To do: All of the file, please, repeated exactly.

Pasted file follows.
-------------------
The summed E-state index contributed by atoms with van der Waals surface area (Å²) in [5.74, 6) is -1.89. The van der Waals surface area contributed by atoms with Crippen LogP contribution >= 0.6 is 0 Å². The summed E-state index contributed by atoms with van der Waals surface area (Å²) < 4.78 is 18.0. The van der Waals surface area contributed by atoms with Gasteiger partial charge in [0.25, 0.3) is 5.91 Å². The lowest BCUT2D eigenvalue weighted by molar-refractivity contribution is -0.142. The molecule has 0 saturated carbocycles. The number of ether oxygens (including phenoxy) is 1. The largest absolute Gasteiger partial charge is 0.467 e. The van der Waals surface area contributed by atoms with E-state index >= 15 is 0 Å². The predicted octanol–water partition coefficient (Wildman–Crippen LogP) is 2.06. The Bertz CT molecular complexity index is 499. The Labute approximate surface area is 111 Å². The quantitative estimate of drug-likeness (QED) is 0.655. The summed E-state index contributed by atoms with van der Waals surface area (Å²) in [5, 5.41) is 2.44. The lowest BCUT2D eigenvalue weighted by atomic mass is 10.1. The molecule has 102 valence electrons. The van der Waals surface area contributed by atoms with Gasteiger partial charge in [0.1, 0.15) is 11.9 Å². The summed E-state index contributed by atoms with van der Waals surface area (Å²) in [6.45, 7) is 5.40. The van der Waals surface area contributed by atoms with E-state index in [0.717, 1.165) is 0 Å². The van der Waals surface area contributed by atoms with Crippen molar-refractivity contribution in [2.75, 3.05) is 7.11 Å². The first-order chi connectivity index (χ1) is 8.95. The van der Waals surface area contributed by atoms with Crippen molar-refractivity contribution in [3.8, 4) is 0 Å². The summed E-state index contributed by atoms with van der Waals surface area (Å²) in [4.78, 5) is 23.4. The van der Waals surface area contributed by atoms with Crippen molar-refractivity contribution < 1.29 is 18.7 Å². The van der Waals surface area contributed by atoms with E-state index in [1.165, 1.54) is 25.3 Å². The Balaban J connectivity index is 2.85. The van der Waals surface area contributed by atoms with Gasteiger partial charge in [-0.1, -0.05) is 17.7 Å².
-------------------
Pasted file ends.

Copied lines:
The summed E-state index contributed by atoms with van der Waals surface area (Å²) in [5.74, 6) is -1.89. The van der Waals surface area contributed by atoms with Crippen LogP contribution >= 0.6 is 0 Å². The summed E-state index contributed by atoms with van der Waals surface area (Å²) < 4.78 is 18.0. The van der Waals surface area contributed by atoms with Gasteiger partial charge in [0.25, 0.3) is 5.91 Å². The lowest BCUT2D eigenvalue weighted by molar-refractivity contribution is -0.142. The molecule has 0 saturated carbocycles. The number of ether oxygens (including phenoxy) is 1. The largest absolute Gasteiger partial charge is 0.467 e. The van der Waals surface area contributed by atoms with E-state index >= 15 is 0 Å². The predicted octanol–water partition coefficient (Wildman–Crippen LogP) is 2.06. The Bertz CT molecular complexity index is 499. The Labute approximate surface area is 111 Å². The quantitative estimate of drug-likeness (QED) is 0.655. The summed E-state index contributed by atoms with van der Waals surface area (Å²) in [5, 5.41) is 2.44. The lowest BCUT2D eigenvalue weighted by atomic mass is 10.1. The molecule has 102 valence electrons. The van der Waals surface area contributed by atoms with Gasteiger partial charge in [0.1, 0.15) is 11.9 Å². The summed E-state index contributed by atoms with van der Waals surface area (Å²) in [6.45, 7) is 5.40. The van der Waals surface area contributed by atoms with E-state index in [0.717, 1.165) is 0 Å². The van der Waals surface area contributed by atoms with Crippen molar-refractivity contribution in [2.75, 3.05) is 7.11 Å². The first-order chi connectivity index (χ1) is 8.95. The van der Waals surface area contributed by atoms with Crippen molar-refractivity contribution in [3.8, 4) is 0 Å². The summed E-state index contributed by atoms with van der Waals surface area (Å²) in [4.78, 5) is 23.4. The van der Waals surface area contributed by atoms with Crippen molar-refractivity contribution < 1.29 is 18.7 Å². The van der Waals surface area contributed by atoms with E-state index in [1.165, 1.54) is 25.3 Å². The Balaban J connectivity index is 2.85. The van der Waals surface area contributed by atoms with Gasteiger partial charge in [-0.1, -0.05) is 17.7 Å².